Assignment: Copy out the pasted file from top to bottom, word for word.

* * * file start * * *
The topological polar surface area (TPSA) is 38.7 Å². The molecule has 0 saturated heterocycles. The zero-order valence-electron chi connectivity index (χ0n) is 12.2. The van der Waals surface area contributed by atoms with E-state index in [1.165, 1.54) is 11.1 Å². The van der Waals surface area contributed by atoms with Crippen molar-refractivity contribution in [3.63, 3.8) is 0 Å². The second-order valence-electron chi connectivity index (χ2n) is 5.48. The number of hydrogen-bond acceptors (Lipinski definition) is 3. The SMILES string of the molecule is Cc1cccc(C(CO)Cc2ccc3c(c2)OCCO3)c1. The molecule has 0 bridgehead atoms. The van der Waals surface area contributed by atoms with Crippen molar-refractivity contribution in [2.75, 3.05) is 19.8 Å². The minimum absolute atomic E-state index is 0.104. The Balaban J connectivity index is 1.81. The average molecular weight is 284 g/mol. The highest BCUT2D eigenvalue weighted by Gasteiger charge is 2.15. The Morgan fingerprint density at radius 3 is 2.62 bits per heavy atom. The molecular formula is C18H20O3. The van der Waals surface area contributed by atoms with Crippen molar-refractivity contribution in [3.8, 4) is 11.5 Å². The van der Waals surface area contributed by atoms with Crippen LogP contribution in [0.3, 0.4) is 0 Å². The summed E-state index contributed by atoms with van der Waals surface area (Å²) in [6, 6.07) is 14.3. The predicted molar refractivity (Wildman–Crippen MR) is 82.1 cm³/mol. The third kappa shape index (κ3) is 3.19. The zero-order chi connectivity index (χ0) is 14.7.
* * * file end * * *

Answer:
The topological polar surface area (TPSA) is 38.7 Å². The molecule has 0 saturated heterocycles. The zero-order valence-electron chi connectivity index (χ0n) is 12.2. The van der Waals surface area contributed by atoms with E-state index in [1.165, 1.54) is 11.1 Å². The van der Waals surface area contributed by atoms with Crippen molar-refractivity contribution in [3.63, 3.8) is 0 Å². The second-order valence-electron chi connectivity index (χ2n) is 5.48. The number of hydrogen-bond acceptors (Lipinski definition) is 3. The SMILES string of the molecule is Cc1cccc(C(CO)Cc2ccc3c(c2)OCCO3)c1. The molecule has 0 bridgehead atoms. The van der Waals surface area contributed by atoms with Crippen molar-refractivity contribution in [2.75, 3.05) is 19.8 Å². The minimum absolute atomic E-state index is 0.104. The Balaban J connectivity index is 1.81. The average molecular weight is 284 g/mol. The highest BCUT2D eigenvalue weighted by Gasteiger charge is 2.15. The Morgan fingerprint density at radius 3 is 2.62 bits per heavy atom. The molecular formula is C18H20O3. The van der Waals surface area contributed by atoms with Crippen molar-refractivity contribution in [3.8, 4) is 11.5 Å². The van der Waals surface area contributed by atoms with Crippen LogP contribution in [0.3, 0.4) is 0 Å². The summed E-state index contributed by atoms with van der Waals surface area (Å²) in [6, 6.07) is 14.3. The predicted molar refractivity (Wildman–Crippen MR) is 82.1 cm³/mol. The third kappa shape index (κ3) is 3.19. The zero-order chi connectivity index (χ0) is 14.7.